With endings come new beginnings.
These past couple of days have been quiet without the rest of our Nourish intern group, who have all settled back in the States. Starting on Monday during the 24 hour tropical storm, Linda and Anisah finished braiding the headbands made from the recycled scraps that have been accumulating in Maya Traditions for years. Once the braiding was finished and our designed bags were made and picked up from the tailor on Tuesday, we tagged all the products- 33 headbands and 25 bags. And just like that, we can call our designed products project a success! Now, time to make space in our suitcases to bring these products back to the States … Our intentions for the headbands we made and the bags we designed are to increase awareness about the work Maya Traditions Foundation does for the community and and also to support their efforts with the money we raise.
On Tuesday and Wednesday, we began figuring out ideas for the video we plan to make to encompass what we have done and learned these past six weeks with Maya Traditions. Linda and Kira also set up a spreadsheet for the products to account for the manufacturing costs in order to make a profit from the designed products. Anisah interviewed Mayan healer Juan to write a biography about him, which will be added to a collection of Mayan healer biographies that Maya Traditions is working on to create. On Thursday, we spent the morning in the garden working with Edgar and Eko to help tidy the garden up for a mid-morning tour. Kira, Linda, and Anisah worked hard to sweep the stairs and the pathways in addition to cutting down bamboo and moving piles of weeds and plants off to corners of the garden. It was hard work but it was a great last time spent in the garden surrounded by the herbal plants and the gardeners. In the afternoon, we talked to the Maya Traditions director Erin about the Theory of Change and the partnership with Maya Traditions for next year’s Nourish Interns. Through the discussion, it is a definite option for Pitt Nourish to come back next year and spend six weeks in Pana!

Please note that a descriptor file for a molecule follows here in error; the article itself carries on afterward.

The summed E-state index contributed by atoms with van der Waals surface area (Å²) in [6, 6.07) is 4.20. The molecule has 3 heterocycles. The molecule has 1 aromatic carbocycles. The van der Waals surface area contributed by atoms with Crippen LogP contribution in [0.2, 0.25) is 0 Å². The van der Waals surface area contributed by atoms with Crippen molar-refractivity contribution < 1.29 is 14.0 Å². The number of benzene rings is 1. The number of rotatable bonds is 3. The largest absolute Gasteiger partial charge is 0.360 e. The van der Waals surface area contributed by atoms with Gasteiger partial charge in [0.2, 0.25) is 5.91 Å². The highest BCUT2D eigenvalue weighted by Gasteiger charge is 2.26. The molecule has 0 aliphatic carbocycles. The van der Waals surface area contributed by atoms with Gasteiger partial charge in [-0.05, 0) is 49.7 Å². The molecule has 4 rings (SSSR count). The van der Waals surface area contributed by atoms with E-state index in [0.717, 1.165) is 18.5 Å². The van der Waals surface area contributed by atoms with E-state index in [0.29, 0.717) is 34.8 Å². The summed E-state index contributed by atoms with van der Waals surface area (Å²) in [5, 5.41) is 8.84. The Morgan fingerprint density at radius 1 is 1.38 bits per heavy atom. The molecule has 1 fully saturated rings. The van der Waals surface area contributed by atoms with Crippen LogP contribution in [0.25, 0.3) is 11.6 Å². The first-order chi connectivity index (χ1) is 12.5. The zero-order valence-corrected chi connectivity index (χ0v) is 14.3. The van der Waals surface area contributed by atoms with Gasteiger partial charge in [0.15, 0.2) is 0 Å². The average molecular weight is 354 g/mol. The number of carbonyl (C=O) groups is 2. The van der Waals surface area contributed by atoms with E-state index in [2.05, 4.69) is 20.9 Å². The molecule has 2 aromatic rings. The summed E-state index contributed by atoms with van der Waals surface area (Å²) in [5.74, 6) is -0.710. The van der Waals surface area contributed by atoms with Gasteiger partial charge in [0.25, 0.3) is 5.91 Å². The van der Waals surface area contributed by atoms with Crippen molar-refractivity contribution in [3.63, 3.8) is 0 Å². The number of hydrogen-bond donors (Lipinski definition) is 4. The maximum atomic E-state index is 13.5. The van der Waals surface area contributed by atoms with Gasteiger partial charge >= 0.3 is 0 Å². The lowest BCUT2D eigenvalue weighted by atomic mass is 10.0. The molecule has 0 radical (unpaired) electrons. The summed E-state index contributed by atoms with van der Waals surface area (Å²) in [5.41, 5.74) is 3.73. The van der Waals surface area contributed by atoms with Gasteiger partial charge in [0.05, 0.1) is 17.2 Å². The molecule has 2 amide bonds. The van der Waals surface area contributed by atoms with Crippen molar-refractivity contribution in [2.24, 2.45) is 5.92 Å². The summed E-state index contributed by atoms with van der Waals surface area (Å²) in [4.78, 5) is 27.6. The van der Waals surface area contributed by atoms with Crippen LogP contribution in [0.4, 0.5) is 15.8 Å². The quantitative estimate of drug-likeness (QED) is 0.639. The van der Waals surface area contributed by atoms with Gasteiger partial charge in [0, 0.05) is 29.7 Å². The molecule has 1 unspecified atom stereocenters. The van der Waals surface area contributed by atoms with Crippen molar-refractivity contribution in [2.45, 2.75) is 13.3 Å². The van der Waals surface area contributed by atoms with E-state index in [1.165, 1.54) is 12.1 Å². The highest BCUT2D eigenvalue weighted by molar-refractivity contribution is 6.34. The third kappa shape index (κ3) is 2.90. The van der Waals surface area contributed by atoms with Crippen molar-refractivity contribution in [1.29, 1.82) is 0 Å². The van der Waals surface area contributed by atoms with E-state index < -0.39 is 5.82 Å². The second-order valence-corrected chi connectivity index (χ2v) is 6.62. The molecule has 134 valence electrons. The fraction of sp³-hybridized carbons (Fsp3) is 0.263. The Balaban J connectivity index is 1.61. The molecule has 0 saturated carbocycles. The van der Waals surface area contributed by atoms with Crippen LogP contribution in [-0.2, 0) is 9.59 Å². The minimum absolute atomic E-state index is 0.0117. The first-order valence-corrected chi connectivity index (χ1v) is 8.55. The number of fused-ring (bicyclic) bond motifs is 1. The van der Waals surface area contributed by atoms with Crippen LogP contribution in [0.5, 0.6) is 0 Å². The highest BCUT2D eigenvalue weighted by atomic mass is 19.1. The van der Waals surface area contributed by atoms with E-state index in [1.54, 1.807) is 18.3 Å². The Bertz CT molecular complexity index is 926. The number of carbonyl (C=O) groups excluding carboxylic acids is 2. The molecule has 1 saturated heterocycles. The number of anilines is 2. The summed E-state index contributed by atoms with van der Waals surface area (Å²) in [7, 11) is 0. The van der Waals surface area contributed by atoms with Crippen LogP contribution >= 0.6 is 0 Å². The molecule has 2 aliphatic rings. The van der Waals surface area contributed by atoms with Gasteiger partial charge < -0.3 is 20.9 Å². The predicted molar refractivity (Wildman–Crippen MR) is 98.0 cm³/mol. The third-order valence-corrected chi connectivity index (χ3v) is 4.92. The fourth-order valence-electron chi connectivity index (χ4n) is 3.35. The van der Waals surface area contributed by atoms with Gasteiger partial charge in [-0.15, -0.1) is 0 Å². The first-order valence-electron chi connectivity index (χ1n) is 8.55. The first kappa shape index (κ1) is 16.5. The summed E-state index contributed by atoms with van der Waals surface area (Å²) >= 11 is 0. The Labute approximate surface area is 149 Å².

During this week, we have also met with Dr. Carlos and the volunteer coordinator Susie from NMGH [Naturopathic Medicine for Global Health] , who set up a naturopathic clinic here in Pana for the indigenous community, and talked to them about starting the first undergraduate club back at University of Pittsburgh next fall. We are very excited to be given this opportunity and hope that Nourish can also partner with NMGH next year for their internship.
Today marks the last day here in Pana and our final day of our internship. We will spend our last hours checking the inventory of the teas at a local grocery store called Sandra’s and finishing up any last-minute ends.
It has been a great six weeks learning about NGOs, experiencing Guatemalan lifestyle, and also becoming a part of the community. We are all sad to be departing and will definitely savor the last corn tortilla we will eat for cena. The people we have met, encountered, worked with in these forty two days have all been so eagar to help us and also to teach us. We can all say we’ve gained a mass knowledge about herbal plants and natural medicine, acquired an interest about the traditions including weaving, and also learned to be appreciative of the beauty around us that we often neglect to notice. We will most definitely be taking a part of their easygoing lifestyle back to the States and will surely miss Pana and its people. Thank you to everyone at Nourish and Maya Traditions Foundation who made this internship possible. A special thank you goes out to Erin, Alison, Marisol, Oseas, Isabel, and Flori, who were there with us from the beginning of the internship and helped guide and lead us through our many projects with the foundation. Without them, our success with our internship could not have been possible. Muchas, muchas gracias.
See you back in the States!
-Linda, Kira, and Anisah